INSERM U583, Physiopathologie et Thérapie des déficits sensoriels et moteurs, Institut des Neurosciences de Montpellier, Hôpital St ELOI, Montpellier Cedex 05, France
INSERM U583, Physiopathologie et Thérapie des déficits sensoriels et moteurs Institut des Neurosciences de Montpellier, Hôpital St ELOI, BP 74103 80, avenue Augustin Fliche 34091 Montpellier Cedex 05, France. Telephone: 33 126.96.36.199.08 Fax: 33 188.8.131.52.20
Neural stem cells cultured with fibroblast growth factor 2 (FGF2)/epidermal growth factor (EGF) generate clonal expansions called neurospheres (NS), which are widely used for therapy in animal models. However, their cellular composition is still poorly defined. Here, we report that NS derived from several embryonic and adult central nervous system (CNS) regions are composed mainly of remarkable cells coexpressing radial glia markers (BLBP, RC2, GLAST), oligodendrogenic/neurogenic factors (Mash1, Olig2, Nkx2.2), and markers that in vivo are typical of the oligodendrocyte lineage (NG2, A2B5, PDGFR-α). On NS differentiation, the latter remain mostly expressed in neurons, together with Olig2 and Mash1. Using cytometry, we show that in growing NS the small population of multipotential self-renewing NS-forming cells are A2B5+ and NG2+. Additionally, we demonstrate that these NS-forming cells in the embryonic spinal cord were initially NG2− and rapidly acquired NG2 in vitro. NG2 and Olig2 were found to be rapidly induced by cell culture conditions in spinal cord neural precursor cells. Olig2 expression was also induced in astrocytes and embryonic peripheral nervous system (PNS) cells in culture after EGF/FGF treatment. These data provide new evidence for profound phenotypic modifications in CNS and PNS neural precursor cells induced by culture conditions.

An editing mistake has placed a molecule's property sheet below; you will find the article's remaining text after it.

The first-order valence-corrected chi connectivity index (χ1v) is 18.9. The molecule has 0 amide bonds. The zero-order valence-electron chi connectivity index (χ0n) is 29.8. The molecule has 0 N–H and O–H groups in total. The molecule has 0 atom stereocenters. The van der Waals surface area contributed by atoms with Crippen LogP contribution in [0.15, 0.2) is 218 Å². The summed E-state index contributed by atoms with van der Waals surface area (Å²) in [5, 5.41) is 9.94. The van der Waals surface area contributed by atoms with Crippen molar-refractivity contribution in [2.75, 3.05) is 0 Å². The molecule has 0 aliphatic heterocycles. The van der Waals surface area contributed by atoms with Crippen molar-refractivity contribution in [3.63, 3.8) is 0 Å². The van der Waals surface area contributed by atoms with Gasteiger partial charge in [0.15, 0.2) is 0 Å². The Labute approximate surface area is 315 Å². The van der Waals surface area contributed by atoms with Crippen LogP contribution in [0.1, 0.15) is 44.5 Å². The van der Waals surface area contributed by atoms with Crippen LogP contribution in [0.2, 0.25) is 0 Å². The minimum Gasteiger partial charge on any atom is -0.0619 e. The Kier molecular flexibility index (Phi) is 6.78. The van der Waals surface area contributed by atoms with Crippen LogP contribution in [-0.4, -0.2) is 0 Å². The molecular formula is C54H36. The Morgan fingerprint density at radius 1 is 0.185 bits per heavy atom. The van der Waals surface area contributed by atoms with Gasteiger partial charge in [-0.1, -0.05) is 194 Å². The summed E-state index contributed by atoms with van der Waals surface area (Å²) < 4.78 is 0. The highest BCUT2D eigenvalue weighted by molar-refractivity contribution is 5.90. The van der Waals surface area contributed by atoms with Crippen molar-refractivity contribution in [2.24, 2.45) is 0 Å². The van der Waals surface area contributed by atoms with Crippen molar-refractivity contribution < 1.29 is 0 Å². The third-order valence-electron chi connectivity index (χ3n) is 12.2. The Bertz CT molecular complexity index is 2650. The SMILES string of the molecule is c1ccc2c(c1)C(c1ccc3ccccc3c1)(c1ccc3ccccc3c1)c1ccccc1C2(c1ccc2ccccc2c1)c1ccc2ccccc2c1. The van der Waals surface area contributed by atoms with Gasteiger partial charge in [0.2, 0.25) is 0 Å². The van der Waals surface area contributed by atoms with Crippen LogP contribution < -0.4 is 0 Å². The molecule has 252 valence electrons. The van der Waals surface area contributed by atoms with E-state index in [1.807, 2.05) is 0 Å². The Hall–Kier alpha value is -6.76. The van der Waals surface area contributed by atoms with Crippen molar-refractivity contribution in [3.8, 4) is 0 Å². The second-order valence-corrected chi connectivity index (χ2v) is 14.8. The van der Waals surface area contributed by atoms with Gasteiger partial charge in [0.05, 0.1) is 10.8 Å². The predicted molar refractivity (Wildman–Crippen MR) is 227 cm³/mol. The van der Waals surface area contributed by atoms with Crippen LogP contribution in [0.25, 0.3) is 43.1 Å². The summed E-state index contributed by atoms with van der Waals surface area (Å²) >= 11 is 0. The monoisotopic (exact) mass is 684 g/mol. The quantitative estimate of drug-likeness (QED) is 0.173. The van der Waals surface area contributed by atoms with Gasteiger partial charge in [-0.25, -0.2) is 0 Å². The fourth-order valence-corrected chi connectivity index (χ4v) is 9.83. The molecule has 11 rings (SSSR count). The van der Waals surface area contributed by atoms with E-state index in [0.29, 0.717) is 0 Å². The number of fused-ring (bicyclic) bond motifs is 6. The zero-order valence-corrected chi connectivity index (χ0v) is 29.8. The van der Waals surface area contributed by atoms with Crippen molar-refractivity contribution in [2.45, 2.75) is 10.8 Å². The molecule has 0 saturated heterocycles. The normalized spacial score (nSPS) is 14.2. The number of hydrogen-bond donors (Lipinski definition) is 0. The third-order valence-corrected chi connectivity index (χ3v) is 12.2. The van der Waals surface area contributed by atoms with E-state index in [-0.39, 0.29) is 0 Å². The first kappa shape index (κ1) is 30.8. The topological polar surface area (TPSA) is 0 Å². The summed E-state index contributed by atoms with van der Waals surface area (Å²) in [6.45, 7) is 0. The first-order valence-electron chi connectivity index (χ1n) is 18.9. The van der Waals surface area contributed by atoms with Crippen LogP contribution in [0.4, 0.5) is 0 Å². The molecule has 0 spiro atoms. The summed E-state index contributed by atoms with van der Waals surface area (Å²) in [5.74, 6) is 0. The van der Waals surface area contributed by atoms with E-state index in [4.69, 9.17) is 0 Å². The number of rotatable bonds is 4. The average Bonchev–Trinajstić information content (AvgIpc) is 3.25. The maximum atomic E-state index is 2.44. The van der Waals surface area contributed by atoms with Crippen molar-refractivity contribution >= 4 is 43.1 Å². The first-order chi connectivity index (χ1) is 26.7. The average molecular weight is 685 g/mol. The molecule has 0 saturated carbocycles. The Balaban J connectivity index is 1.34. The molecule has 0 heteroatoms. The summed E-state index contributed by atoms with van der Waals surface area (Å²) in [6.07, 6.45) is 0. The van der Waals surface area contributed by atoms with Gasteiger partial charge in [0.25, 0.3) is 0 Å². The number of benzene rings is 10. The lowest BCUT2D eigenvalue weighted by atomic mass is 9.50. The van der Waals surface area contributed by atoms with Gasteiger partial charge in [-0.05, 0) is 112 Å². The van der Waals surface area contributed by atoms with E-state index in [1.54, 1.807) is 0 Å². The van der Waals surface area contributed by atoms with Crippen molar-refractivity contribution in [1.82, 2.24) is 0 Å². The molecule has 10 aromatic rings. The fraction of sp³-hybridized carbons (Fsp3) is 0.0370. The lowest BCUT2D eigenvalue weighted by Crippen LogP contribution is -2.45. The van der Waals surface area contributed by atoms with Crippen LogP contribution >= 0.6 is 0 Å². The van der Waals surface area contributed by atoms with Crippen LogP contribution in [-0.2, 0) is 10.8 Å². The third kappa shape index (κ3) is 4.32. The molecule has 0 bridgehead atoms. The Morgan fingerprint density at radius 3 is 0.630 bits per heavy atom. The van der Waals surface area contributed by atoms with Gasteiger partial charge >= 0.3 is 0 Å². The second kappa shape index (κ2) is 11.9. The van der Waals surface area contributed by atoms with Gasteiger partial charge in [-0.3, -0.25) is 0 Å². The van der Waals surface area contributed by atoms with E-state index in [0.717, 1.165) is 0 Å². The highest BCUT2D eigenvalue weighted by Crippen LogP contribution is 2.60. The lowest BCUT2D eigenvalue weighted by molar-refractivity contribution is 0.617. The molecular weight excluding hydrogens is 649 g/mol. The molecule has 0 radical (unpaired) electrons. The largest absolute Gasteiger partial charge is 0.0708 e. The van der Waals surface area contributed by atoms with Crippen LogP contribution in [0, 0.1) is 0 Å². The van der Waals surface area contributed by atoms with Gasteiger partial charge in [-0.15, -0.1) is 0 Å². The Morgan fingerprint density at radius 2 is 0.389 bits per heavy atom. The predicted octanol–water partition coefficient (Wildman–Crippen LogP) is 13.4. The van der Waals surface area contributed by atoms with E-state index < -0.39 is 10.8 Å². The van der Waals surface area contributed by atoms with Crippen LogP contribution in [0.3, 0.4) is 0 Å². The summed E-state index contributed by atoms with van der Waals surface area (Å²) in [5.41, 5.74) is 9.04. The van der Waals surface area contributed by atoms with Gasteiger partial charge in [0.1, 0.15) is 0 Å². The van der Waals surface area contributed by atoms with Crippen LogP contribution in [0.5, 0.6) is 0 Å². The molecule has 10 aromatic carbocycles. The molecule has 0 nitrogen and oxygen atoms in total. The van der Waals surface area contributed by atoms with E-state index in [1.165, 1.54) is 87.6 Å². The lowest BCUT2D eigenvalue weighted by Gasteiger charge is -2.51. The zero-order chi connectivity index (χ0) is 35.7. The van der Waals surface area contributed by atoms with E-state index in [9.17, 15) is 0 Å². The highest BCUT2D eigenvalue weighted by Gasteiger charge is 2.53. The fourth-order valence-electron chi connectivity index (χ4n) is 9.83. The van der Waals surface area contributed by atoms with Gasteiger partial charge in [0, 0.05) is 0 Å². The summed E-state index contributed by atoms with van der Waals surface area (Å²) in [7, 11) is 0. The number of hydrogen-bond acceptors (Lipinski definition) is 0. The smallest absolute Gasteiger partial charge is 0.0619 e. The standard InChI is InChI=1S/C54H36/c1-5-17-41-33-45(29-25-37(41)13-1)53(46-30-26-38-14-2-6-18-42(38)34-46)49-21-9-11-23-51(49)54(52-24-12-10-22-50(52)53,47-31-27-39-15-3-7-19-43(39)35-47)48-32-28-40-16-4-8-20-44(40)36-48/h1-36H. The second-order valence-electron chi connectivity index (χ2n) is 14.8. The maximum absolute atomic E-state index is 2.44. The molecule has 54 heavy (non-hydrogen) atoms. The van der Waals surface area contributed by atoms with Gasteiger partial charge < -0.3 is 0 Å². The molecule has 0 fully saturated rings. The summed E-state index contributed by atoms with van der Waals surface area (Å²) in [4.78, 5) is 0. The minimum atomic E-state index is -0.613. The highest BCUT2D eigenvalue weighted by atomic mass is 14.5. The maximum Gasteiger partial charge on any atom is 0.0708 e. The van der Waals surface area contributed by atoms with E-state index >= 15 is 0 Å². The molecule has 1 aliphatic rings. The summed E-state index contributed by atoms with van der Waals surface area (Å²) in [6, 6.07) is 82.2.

Neurospheres (NS) are widely used as a model for studying the neural lineage in vitro [1, 2]. NS arise from a clonal expansion of immature cells referred to as NS-forming cells. NS can be derived from most regions of embryonic nervous tissue and also from restricted regions of the adult central nervous system (CNS) (mostly subependymal and hippocampus) . Typically, NS generate new NS after acute dissociation and reseeding (passageability), and on growth factor removal and adhesion, they generate astroglial cells, neurons, and oligodendrocytes (multipotentiality). However, depending on the stage and on the CNS region studied, NS multipotentiality and passageability vary considerably and some NS rapidly lose these properties in culture . Using this model, neural stem cells (NSC) are defined as cells able to form NS that retain properties of multipotentiality and passageability over an unlimited or extended period . According to these criteria, in the adult rodent CNS, only the ventricular subependyma appears to contain NSC, whereas the dentate gyrus contains lineage and differentiation-restricted cells, referred to as progenitors.